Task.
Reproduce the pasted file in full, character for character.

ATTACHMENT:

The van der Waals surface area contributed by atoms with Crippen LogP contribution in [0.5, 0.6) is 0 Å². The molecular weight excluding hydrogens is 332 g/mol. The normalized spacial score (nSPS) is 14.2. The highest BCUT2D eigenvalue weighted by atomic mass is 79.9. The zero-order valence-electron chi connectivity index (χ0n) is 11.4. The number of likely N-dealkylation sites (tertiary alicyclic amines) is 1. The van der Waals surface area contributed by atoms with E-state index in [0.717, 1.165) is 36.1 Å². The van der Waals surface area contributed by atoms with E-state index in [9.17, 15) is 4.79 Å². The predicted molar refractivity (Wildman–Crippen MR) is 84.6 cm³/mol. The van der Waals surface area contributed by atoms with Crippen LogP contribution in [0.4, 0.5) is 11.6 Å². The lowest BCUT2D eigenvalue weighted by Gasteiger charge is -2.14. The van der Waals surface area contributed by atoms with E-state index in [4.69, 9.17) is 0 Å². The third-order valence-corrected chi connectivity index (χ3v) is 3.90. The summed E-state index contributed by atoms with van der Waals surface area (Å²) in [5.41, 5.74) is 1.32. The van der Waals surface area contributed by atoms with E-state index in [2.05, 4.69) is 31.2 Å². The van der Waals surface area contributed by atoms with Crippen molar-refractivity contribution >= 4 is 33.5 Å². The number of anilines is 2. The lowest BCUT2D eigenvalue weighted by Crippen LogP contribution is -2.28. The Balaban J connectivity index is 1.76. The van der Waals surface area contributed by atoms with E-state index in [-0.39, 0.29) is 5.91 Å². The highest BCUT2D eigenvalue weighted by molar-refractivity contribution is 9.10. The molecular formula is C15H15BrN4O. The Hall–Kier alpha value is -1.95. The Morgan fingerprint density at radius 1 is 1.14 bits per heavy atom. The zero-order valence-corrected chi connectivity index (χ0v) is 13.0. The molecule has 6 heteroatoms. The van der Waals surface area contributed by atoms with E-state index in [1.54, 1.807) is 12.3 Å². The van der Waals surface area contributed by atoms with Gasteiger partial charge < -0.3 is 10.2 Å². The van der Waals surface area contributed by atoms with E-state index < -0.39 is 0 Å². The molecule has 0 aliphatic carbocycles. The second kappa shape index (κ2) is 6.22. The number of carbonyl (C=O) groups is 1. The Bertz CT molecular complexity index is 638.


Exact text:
The van der Waals surface area contributed by atoms with Crippen LogP contribution in [0.5, 0.6) is 0 Å². The molecular weight excluding hydrogens is 332 g/mol. The normalized spacial score (nSPS) is 14.2. The highest BCUT2D eigenvalue weighted by atomic mass is 79.9. The zero-order valence-electron chi connectivity index (χ0n) is 11.4. The number of likely N-dealkylation sites (tertiary alicyclic amines) is 1. The van der Waals surface area contributed by atoms with E-state index in [0.717, 1.165) is 36.1 Å². The van der Waals surface area contributed by atoms with E-state index in [9.17, 15) is 4.79 Å². The predicted molar refractivity (Wildman–Crippen MR) is 84.6 cm³/mol. The van der Waals surface area contributed by atoms with Crippen LogP contribution in [0.4, 0.5) is 11.6 Å². The lowest BCUT2D eigenvalue weighted by Gasteiger charge is -2.14. The van der Waals surface area contributed by atoms with E-state index in [4.69, 9.17) is 0 Å². The third-order valence-corrected chi connectivity index (χ3v) is 3.90. The summed E-state index contributed by atoms with van der Waals surface area (Å²) in [5.41, 5.74) is 1.32. The van der Waals surface area contributed by atoms with E-state index in [2.05, 4.69) is 31.2 Å². The van der Waals surface area contributed by atoms with Crippen molar-refractivity contribution >= 4 is 33.5 Å². The number of anilines is 2. The lowest BCUT2D eigenvalue weighted by Crippen LogP contribution is -2.28. The Balaban J connectivity index is 1.76. The van der Waals surface area contributed by atoms with E-state index in [-0.39, 0.29) is 5.91 Å². The highest BCUT2D eigenvalue weighted by molar-refractivity contribution is 9.10. The molecular formula is C15H15BrN4O. The Hall–Kier alpha value is -1.95. The Morgan fingerprint density at radius 1 is 1.14 bits per heavy atom. The zero-order valence-corrected chi connectivity index (χ0v) is 13.0. The molecule has 6 heteroatoms. The van der Waals surface area contributed by atoms with E-state index in [1.54, 1.807) is 12.3 Å². The van der Waals surface area contributed by atoms with Gasteiger partial charge < -0.3 is 10.2 Å². The van der Waals surface area contributed by atoms with E-state index < -0.39 is 0 Å². The molecule has 0 aliphatic carbocycles. The second kappa shape index (κ2) is 6.22. The number of carbonyl (C=O) groups is 1. The Bertz CT molecular complexity index is 638.